Senior Literature Review Fall 2018

Coleman’s First Presentation


Coleman presented the bulk of John Mackie’s celebrated subjectivist account of ethics.

Mackie has two arguments for subjectivism:

  1. The argument from relativity

  2. The argument from queerness. This has two parts:

    1. Metaphysical: objective values would be unlike all other known facts

    2. Epistemological: we would need a special kind of sense to know facts about objective values and Mackie does not believe there is such a thing.

Since the argument from queerness has two parts, we decided he would have been better served by saying he had three arguments.

The argument from relativity is fairly straightforward. It’s harder to see exactly where he makes his case for the two parts of the argument from queerness. For the metaphysical part, I would look at the paragraph on Plato’s Form of the Good (Mackie 1977, 41). For the epistemological part, I would look at the paragraph that asks about the connection between the fact that an action is cruel and the alleged fact that it is wrong (Mackie 1977, 41).

Our Discussion

One feature of Mackie’s theory is that it is a cognitivist theory about the meaning of evaluative thoughts and language. Some subjectivists say that we are not trying to say that things are objectively good, bad, right or wrong. Rather, they think, we are expressing our feelings when we say those things. Mackie disagrees. He thinks that when I say the flu is bad, I mean exactly what I seem to be saying, namely, that the flu is truly a bad thing and not just that I don’t like it.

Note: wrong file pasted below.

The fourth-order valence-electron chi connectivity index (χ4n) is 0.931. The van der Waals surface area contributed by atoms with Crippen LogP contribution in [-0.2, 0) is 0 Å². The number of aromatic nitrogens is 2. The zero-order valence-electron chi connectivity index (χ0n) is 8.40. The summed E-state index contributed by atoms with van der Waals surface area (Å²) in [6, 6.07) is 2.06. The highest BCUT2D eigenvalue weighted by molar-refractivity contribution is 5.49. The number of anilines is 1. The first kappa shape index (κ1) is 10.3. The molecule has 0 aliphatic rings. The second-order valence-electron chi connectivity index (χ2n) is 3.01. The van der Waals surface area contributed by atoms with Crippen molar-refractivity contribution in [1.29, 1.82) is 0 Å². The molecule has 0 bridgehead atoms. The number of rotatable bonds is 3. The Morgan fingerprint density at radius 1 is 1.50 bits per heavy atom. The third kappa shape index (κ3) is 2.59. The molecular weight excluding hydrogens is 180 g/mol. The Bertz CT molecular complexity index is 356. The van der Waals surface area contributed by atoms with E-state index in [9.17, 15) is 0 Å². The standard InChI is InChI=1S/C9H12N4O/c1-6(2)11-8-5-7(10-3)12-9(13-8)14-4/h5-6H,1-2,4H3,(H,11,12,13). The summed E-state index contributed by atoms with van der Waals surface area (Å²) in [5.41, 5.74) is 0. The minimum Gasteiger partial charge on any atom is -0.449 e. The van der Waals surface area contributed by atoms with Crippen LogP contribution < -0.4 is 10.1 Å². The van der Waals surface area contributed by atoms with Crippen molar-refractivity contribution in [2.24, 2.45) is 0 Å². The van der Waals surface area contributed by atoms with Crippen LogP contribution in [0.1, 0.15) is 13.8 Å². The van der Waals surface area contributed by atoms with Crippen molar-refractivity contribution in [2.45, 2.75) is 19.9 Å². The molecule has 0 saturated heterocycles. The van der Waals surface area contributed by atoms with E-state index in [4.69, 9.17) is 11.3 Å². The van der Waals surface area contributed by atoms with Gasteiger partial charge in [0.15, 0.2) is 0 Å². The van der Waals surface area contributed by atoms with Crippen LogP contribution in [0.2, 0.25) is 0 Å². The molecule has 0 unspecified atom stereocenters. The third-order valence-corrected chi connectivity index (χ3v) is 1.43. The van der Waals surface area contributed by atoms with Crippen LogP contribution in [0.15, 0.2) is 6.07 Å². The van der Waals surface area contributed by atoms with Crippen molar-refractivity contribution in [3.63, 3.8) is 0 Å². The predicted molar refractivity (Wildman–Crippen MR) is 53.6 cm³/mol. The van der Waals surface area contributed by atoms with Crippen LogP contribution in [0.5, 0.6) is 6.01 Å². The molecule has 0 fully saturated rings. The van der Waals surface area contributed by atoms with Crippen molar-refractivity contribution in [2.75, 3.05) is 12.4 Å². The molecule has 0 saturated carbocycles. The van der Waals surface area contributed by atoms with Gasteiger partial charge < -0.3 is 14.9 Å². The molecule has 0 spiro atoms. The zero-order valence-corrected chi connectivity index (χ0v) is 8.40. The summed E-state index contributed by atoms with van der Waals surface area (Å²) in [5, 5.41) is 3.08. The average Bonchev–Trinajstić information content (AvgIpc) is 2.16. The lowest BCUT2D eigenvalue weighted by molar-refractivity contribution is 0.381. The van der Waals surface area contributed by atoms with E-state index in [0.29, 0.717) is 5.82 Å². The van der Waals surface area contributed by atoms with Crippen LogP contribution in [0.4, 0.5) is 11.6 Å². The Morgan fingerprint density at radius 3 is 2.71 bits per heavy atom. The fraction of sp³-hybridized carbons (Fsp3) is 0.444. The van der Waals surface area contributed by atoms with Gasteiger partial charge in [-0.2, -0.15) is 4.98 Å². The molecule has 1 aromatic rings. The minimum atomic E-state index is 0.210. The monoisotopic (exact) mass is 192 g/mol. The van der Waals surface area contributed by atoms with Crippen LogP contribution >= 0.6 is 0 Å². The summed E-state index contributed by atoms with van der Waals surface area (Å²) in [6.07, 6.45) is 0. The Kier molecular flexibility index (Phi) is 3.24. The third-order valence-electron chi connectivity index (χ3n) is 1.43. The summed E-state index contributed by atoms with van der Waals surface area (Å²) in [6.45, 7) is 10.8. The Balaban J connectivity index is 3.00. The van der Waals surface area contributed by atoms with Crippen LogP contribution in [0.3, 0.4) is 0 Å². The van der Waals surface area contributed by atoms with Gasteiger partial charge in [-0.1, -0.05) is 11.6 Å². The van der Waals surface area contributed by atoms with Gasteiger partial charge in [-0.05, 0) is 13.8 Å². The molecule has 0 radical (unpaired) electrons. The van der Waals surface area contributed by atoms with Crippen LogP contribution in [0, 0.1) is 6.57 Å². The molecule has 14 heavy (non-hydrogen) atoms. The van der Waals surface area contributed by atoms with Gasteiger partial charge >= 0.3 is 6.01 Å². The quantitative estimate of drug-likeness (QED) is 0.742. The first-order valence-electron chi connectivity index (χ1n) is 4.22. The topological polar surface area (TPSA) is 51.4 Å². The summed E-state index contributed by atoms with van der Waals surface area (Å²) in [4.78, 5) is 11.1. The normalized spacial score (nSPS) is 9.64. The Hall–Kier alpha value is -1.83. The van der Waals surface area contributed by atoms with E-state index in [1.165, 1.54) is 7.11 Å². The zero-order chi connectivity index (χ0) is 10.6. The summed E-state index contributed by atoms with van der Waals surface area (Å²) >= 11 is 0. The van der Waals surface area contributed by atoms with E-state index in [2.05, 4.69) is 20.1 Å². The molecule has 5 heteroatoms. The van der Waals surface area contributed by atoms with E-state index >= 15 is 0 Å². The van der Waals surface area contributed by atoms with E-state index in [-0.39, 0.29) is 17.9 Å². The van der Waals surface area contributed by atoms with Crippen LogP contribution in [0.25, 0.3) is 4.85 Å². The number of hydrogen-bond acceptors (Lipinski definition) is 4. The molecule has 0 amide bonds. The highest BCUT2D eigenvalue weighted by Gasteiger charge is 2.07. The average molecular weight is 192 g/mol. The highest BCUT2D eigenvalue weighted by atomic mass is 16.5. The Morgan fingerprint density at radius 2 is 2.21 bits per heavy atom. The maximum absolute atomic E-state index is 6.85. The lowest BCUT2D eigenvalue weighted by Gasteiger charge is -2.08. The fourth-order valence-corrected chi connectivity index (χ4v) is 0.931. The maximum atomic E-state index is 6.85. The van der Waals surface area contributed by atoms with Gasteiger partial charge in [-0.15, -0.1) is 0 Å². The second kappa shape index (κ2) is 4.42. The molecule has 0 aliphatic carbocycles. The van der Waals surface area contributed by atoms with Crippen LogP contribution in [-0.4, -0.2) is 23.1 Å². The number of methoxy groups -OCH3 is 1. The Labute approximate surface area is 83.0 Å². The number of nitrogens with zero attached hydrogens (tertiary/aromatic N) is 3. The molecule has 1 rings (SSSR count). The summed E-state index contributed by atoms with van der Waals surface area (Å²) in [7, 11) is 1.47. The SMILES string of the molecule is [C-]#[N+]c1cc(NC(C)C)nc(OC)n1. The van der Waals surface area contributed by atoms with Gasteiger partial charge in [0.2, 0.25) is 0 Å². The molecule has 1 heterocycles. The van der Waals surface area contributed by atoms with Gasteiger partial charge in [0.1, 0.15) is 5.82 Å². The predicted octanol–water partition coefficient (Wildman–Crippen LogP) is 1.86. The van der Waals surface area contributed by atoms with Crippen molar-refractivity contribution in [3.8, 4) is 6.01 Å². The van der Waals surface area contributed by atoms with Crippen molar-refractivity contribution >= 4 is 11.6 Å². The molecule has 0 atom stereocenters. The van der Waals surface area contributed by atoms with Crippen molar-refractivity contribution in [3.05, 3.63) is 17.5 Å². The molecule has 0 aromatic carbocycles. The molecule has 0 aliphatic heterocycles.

However, Mackie also thinks that we are systematically mistaken. We think that values are objective and so statements employing evaluative language could be true or false. But, as it turns out, they are all false. For this reason, Mackie calls his theory an error theory.

Paskalina was suspicious of this. If objective values are really so foreign and unlike everything else in the fabric of the universe, what is the content of our thought that things are genuinely good or bad? It’s not like thinking that the table has a shape or a weight. It’s like thinking that the table has … well, what? Goodness? If the very idea is as incoherent as Mackie suggests it is, then, well, those ideas should be incoherent. It shouldn’t be that we are making perfectly plain statements that just happen to be false.

If my memory serves me correctly, Barry Stroud made a similar argument about Hume’s so-called “projectivist” theories of causal necessity and ethics (Stroud 1993). That’s pretty good company!

James worried that Mackie’s argument is too strong. It appears to treat every evaluative thought as erroneous. So something like “if you want to play chess, you should get a chessboard” would be false just as “you should be kind to animals” is false. James thinks the statement about chess is true and so he would reject the argument if it implied otherwise.

Oscar noted that everything is unique. Since that is so, there has to be some special way that the putatively objective facts about values are “queer.” (In my opinion, the answer is that the facts about values are supposed to motivate action while the normal ones are not. I’m not saying that I necessarily agree; I just mean that’s how he demarcates the “queer” category of facts.)


Mackie, J. L. 1977. Ethics: Inventing Right and Wrong. New York: Penguin.
Stroud, Barry. 1993. ‘Gilding and Staining’ the World with ‘Sentiments’ and ‘Phantasms’.” Hume Studies 19 (2): 253–72.